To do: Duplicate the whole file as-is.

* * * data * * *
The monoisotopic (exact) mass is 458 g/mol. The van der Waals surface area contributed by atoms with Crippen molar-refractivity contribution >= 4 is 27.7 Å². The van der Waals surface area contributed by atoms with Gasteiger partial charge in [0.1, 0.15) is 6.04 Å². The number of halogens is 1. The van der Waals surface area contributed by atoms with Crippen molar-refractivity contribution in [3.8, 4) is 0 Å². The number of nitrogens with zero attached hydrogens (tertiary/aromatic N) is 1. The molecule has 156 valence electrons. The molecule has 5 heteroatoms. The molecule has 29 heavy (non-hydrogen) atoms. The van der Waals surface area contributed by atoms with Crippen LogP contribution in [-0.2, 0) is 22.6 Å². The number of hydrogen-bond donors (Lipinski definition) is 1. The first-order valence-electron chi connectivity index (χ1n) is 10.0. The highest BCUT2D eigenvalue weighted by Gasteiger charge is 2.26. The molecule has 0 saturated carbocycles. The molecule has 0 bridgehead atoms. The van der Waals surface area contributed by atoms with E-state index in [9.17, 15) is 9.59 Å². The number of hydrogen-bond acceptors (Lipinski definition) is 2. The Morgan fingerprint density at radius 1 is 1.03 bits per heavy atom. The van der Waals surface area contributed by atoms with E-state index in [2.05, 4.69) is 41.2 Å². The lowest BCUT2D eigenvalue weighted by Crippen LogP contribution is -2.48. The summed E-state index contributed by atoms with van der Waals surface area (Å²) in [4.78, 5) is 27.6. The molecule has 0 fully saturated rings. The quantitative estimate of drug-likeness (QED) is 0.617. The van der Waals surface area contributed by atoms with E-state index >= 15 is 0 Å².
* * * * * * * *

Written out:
The monoisotopic (exact) mass is 458 g/mol. The van der Waals surface area contributed by atoms with Crippen molar-refractivity contribution >= 4 is 27.7 Å². The van der Waals surface area contributed by atoms with Gasteiger partial charge in [0.1, 0.15) is 6.04 Å². The number of halogens is 1. The van der Waals surface area contributed by atoms with Crippen molar-refractivity contribution in [3.8, 4) is 0 Å². The number of nitrogens with zero attached hydrogens (tertiary/aromatic N) is 1. The molecule has 156 valence electrons. The molecule has 5 heteroatoms. The molecule has 29 heavy (non-hydrogen) atoms. The van der Waals surface area contributed by atoms with Crippen LogP contribution in [-0.2, 0) is 22.6 Å². The number of hydrogen-bond donors (Lipinski definition) is 1. The first-order valence-electron chi connectivity index (χ1n) is 10.0. The highest BCUT2D eigenvalue weighted by Gasteiger charge is 2.26. The molecule has 0 saturated carbocycles. The molecule has 0 bridgehead atoms. The van der Waals surface area contributed by atoms with E-state index in [9.17, 15) is 9.59 Å². The number of hydrogen-bond acceptors (Lipinski definition) is 2. The Morgan fingerprint density at radius 1 is 1.03 bits per heavy atom. The van der Waals surface area contributed by atoms with E-state index in [2.05, 4.69) is 41.2 Å². The lowest BCUT2D eigenvalue weighted by Crippen LogP contribution is -2.48. The summed E-state index contributed by atoms with van der Waals surface area (Å²) in [4.78, 5) is 27.6. The molecule has 0 fully saturated rings. The quantitative estimate of drug-likeness (QED) is 0.617. The van der Waals surface area contributed by atoms with E-state index >= 15 is 0 Å².